The winds were a little light requiring some motoring the first night but then it filled in and we have been scooting along nicely ever since. Yesterday morning we had a big treat – a nearly total solar eclipse just after dawn! Rarotonga had been hopping as hundreds of eclipse-chasing tourists had just arrived from all over the world and were waiting for their charted flights (17 of them) on little Air Raro planes to Mangaia, one of the sparsely-populated Southern Cooks that was in the path of totality. We didn’t have any idea if the eclipse would be visible from our position at sea, but were very pleasantly surprised when soon after sunrise all but a tiny sliver of the sun disappeared.
A week ago the GRIB weather files started showing a frontal passage passing over Niue Island soon after we planned to arrive. It’s recently showed up on the NZ weather fax charts and may now change our sailing plans. A strong high pressure over NZ has caused the low to develop further north than usual, delaying its normal course toward Cape Horn.
Niue, with a population of around 900 on “The Rock” (another 30,000 have immigrated to NZ and Australia) is one of the smallest and most friendliest (towards yachts) nations in the world. The only problem is that the island’s only anchorage (it’s really not an anchorage with average depths of around 70’) and landing are totally exposed to winds from N to W to S. In normal ESE trades cruisers enjoy using the 22 sturdy moorings maintained by Niue Yacht Club. But when frontal passages occur with W winds the yacht club requests all yachts to leave the moorings and put to sea as at least one yacht has been lost on the reef when they tried to stick out westerly winds whilst hanging on a mooring.
So, we’ve been closely watching the GRIB and fax forecasts and hope to have at least tonight and maybe, hopefully tomorrow on a mooring before we either set sail directly into the headwinds of the cold front toward Tonga, or sail back and forth in the lee of the 8 x 12 mile island waiting for the winds to back around to their normal SE direction. In any case, it will be an interesting next several days.
July 15, 2010, 0700 hrs, 18.49 S, 171.46 W, Log: 140,298 miles
Baro: 1015.0, Cabin Temp: 78 F, cockpit 78 F, sea water 82 F
Broad reaching at 5 kts in 10 kt NE winds
Niue – Non-stop Adventures!
We made landfall at Niue Monday afternoon, in the end racing the clock to pick up a mooring, launch the dinghy and make it to customs before Peta, the customs guy, closed the office at 4pm. Keith Vial, Niue Yacht Club commodore, had overheard my conversation with Niue Radio when they had said that we couldn’t clear customs until the following day if we arrived after 4pm and surprised me by showing up on the dock to give me a ride to customs. We arrived with four minutes to spare and Peta welcomed us to Niue. I explained that because of the impending frontal passage we might have to leave by noon the next day and he said no problem. He also said (for some unknown reason) we didn’t have to worry about quarantine inspection and that there would be no exit fees for immigration if we stayed less than 24 hours.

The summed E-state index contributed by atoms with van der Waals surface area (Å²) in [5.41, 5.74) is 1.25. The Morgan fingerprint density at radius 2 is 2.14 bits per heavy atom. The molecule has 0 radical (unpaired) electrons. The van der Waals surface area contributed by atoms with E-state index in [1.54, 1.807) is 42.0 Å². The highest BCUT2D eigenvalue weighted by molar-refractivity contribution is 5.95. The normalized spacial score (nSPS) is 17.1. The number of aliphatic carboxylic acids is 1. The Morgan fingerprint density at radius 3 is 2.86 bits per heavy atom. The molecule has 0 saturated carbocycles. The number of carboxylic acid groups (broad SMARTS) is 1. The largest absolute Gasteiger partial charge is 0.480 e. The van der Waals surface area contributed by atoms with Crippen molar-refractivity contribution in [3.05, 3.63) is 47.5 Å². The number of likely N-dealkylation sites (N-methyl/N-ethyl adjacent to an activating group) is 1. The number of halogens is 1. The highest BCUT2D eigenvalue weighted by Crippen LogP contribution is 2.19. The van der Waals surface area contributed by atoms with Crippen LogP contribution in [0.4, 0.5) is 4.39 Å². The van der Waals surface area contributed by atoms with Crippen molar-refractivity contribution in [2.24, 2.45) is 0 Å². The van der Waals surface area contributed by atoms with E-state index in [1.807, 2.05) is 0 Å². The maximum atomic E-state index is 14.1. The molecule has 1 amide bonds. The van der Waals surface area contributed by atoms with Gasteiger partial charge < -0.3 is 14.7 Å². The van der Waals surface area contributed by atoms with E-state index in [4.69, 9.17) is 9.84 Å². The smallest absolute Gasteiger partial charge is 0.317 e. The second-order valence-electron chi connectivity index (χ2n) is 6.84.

Our crew was happy to know we could all go ashore and made good use of the new yacht club showers. Niue Yacht Club used to operate out of Keith’s car, but in recent years they have gained a club house which is a couple rooms in a snack bar operated by club members. This means ice cream, beer and panninis, plus internet, book exchange and a relaxing place to meet and visit with cruisers from all over the world.
We were surprised how few boats were on the moorings; a Danish family, two Kiwi couples and an older race boat from Newport, RI on its way to the Sydney-Hobart race. Everyone was concerned about the impending front. The race boat planned to sail in the morning and the other boats hoped to ride it out on moorings. We religiously checked the weatherfaxes and GRIB files closely as the strength of the forecasted westerlies was decreasing slightly with each forecast.
For some crazy reason Niue’s weekly produce market is held only Tuesday mornings from 5-8 AM. I offered anyone who wanted to join Amanda and me to be ready at 6 and was really surprised when ALL of our crew was in the cockpit, ready to roll before 6 am! The strangest things for sale at the open-air market were blue coconut crabs, a Niuean delicacy, still alive and tied up with rubber inner tube bands. You can take them home and keep them alive until you’re ready to boil them up. There were also bundles of taro, manioc, bananas, cabbage, and a few handicrafts. A woman with a giant pot of Niuean porridge encouraged us to give it a try. I was game and purchased half coconut shell of porridge. It was made of coconut, manioc and sugar and wasn’t really unpleasant just a little too sweet for my taste. We picked up some bananas and coconut bread, just out of the oven from the bakery across the street, and Amanda and I went for a run as our crew explored one of the beach chasm trails.